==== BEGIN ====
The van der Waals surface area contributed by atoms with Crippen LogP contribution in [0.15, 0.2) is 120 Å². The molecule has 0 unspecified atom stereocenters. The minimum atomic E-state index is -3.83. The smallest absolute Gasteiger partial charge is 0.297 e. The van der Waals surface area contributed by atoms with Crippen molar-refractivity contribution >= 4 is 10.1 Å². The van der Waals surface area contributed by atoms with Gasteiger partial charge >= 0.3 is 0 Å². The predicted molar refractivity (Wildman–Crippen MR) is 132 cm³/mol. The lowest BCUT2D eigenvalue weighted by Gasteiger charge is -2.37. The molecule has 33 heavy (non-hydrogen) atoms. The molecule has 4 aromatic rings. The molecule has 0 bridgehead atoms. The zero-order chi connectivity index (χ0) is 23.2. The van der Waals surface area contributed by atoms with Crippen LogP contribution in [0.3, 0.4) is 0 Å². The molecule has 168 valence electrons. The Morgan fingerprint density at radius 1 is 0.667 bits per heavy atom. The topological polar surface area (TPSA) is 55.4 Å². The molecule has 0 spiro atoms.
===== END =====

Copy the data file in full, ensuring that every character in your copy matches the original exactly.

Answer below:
The van der Waals surface area contributed by atoms with Crippen LogP contribution in [0.15, 0.2) is 120 Å². The molecule has 0 unspecified atom stereocenters. The minimum atomic E-state index is -3.83. The smallest absolute Gasteiger partial charge is 0.297 e. The van der Waals surface area contributed by atoms with Crippen molar-refractivity contribution >= 4 is 10.1 Å². The van der Waals surface area contributed by atoms with Gasteiger partial charge >= 0.3 is 0 Å². The predicted molar refractivity (Wildman–Crippen MR) is 132 cm³/mol. The lowest BCUT2D eigenvalue weighted by Gasteiger charge is -2.37. The molecule has 33 heavy (non-hydrogen) atoms. The molecule has 4 aromatic rings. The molecule has 0 bridgehead atoms. The zero-order chi connectivity index (χ0) is 23.2. The van der Waals surface area contributed by atoms with Crippen LogP contribution in [0.3, 0.4) is 0 Å². The molecule has 168 valence electrons. The Morgan fingerprint density at radius 1 is 0.667 bits per heavy atom. The topological polar surface area (TPSA) is 55.4 Å². The molecule has 0 spiro atoms.